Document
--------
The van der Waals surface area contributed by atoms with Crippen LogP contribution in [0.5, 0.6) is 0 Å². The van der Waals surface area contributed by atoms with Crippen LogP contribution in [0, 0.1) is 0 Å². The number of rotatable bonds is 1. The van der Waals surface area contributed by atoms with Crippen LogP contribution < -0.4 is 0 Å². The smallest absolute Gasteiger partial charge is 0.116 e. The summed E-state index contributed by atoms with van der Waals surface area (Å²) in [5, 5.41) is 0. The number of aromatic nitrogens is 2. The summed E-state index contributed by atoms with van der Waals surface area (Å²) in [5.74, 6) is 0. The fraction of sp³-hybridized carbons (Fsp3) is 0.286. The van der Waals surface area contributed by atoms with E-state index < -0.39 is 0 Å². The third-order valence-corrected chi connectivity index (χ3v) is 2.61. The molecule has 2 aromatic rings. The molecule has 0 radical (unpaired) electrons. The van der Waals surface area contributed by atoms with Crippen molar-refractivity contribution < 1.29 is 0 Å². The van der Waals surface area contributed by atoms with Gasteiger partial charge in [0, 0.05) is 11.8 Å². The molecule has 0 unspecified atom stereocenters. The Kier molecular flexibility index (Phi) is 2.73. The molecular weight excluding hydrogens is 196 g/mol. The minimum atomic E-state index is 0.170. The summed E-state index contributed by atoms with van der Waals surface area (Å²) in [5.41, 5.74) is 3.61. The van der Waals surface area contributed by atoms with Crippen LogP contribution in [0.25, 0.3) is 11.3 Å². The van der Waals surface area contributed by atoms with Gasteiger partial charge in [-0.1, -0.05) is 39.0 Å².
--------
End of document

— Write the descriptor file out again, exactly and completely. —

The van der Waals surface area contributed by atoms with Crippen LogP contribution in [0.5, 0.6) is 0 Å². The van der Waals surface area contributed by atoms with Crippen LogP contribution in [0, 0.1) is 0 Å². The number of rotatable bonds is 1. The van der Waals surface area contributed by atoms with Crippen LogP contribution < -0.4 is 0 Å². The smallest absolute Gasteiger partial charge is 0.116 e. The summed E-state index contributed by atoms with van der Waals surface area (Å²) in [5, 5.41) is 0. The number of aromatic nitrogens is 2. The summed E-state index contributed by atoms with van der Waals surface area (Å²) in [5.74, 6) is 0. The fraction of sp³-hybridized carbons (Fsp3) is 0.286. The van der Waals surface area contributed by atoms with E-state index < -0.39 is 0 Å². The third-order valence-corrected chi connectivity index (χ3v) is 2.61. The molecule has 2 aromatic rings. The molecule has 0 radical (unpaired) electrons. The van der Waals surface area contributed by atoms with Crippen molar-refractivity contribution < 1.29 is 0 Å². The van der Waals surface area contributed by atoms with Gasteiger partial charge in [0, 0.05) is 11.8 Å². The molecule has 0 unspecified atom stereocenters. The Kier molecular flexibility index (Phi) is 2.73. The molecular weight excluding hydrogens is 196 g/mol. The minimum atomic E-state index is 0.170. The summed E-state index contributed by atoms with van der Waals surface area (Å²) in [5.41, 5.74) is 3.61. The van der Waals surface area contributed by atoms with Crippen LogP contribution in [0.25, 0.3) is 11.3 Å². The van der Waals surface area contributed by atoms with Gasteiger partial charge in [-0.1, -0.05) is 39.0 Å².